Ghrelin: Central Nervous System Sites of Action in Regulation of Energy Balance

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Fry, Mark
Ferguson, Alastair V.
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Ghrelin, a peptide hormone secreted by the stomach, has been shown to regulate energy homeostasis by modulating electrical activity of neurons in the central nervous system (CNS). Like many circulating satiety signals, ghrelin is a peptide hormone and is unable to cross the blood-brain barrier without a transport mechanism. In this review, we address the notion that the arcuate nucleus of the hypothalamus is the only site in the CNS that detects circulating ghrelin to trigger orexigenic responses. We consider the roles of a specialized group of CNS structures called the sensory circumventricular organs (CVOs), which are not protected by the blood-brain barrier. These areas include the subfornical organ and the area postrema and are already well known to be key areas for detection of other circulating hormones such as angiotensin II, cholecystokinin, and amylin. A growing body of evidence indicates a key role for the sensory CVOs in the regulation of energy homeostasis.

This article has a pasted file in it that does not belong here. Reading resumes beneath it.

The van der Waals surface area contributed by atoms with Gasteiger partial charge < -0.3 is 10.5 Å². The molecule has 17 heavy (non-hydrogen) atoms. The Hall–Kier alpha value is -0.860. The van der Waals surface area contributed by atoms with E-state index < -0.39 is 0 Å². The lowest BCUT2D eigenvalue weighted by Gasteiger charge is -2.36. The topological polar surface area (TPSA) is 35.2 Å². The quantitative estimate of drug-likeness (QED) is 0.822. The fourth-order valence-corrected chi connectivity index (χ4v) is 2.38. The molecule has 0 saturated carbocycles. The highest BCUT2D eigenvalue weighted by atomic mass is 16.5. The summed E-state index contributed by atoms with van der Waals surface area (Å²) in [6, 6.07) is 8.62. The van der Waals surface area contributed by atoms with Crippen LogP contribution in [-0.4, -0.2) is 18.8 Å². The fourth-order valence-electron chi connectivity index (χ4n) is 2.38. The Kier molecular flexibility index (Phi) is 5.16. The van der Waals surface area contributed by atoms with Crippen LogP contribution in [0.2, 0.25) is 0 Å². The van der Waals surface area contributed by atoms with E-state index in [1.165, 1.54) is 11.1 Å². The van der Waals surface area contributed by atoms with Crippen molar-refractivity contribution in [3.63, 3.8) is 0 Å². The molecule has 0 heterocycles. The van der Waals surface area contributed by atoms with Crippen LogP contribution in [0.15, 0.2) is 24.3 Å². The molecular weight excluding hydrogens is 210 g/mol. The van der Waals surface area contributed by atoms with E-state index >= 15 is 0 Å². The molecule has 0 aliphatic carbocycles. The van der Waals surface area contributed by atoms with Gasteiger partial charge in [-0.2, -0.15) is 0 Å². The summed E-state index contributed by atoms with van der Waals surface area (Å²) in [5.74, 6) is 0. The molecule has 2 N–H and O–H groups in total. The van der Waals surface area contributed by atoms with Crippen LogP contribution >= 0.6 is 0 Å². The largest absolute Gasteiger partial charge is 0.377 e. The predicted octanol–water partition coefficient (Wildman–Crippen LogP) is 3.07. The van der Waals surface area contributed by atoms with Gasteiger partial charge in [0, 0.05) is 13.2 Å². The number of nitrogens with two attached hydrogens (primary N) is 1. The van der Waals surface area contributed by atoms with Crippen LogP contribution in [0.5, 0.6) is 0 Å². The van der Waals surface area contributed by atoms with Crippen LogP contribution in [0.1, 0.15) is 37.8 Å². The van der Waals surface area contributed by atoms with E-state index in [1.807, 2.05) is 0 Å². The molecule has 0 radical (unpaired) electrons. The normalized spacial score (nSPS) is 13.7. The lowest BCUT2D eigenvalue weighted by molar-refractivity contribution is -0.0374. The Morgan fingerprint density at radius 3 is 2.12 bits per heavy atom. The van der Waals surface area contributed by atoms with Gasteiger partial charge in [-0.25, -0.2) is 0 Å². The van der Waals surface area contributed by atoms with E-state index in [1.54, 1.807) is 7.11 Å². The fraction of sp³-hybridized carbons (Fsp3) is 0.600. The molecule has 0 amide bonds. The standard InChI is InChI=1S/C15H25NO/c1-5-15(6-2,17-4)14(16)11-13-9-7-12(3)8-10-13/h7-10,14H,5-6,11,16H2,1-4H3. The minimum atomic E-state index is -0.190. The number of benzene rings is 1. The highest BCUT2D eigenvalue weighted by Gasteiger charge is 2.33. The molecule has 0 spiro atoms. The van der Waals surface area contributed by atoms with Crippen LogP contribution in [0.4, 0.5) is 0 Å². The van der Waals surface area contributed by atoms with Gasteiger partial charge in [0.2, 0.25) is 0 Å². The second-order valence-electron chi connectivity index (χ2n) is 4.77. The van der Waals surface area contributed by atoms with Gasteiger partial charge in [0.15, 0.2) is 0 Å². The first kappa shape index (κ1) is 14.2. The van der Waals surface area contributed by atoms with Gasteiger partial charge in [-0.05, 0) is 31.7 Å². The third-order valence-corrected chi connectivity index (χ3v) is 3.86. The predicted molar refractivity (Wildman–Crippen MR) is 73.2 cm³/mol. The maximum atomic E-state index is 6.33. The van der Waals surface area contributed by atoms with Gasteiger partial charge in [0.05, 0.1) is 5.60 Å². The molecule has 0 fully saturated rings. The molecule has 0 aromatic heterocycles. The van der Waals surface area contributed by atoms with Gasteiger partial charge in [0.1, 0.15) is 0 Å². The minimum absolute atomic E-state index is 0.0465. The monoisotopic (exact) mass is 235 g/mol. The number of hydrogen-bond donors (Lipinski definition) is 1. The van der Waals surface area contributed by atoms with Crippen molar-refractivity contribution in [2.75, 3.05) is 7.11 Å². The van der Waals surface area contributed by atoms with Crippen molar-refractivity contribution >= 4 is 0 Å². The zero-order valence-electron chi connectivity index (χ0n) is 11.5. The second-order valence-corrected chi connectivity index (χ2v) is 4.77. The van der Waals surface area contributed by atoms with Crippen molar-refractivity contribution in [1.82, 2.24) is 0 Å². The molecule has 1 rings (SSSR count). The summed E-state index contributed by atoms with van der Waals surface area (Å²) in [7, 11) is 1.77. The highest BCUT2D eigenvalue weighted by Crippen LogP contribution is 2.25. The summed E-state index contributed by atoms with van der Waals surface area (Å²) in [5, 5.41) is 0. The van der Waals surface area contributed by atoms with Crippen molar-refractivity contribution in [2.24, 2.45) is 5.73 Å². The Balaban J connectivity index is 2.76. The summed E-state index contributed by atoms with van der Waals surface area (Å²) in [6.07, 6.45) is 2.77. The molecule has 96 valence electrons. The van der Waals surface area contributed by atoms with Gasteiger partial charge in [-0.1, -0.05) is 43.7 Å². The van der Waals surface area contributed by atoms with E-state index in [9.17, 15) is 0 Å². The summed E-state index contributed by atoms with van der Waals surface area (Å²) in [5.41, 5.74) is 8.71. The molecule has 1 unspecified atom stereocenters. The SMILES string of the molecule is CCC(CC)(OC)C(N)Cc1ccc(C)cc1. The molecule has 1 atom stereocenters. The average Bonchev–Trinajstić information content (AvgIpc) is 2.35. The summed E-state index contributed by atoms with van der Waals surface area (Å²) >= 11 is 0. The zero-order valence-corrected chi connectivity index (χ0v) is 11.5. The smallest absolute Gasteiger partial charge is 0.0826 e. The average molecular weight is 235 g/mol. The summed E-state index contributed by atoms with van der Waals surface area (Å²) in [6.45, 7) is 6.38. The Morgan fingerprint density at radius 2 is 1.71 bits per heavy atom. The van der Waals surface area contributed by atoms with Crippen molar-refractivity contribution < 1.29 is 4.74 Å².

Mark Fry and Alastair V. Ferguson, “Ghrelin: Central Nervous System Sites of Action in Regulation of Energy Balance,” International Journal of Peptides, vol. 2010, Article ID 616757, 8 pages, 2010. doi:10.1155/2010/616757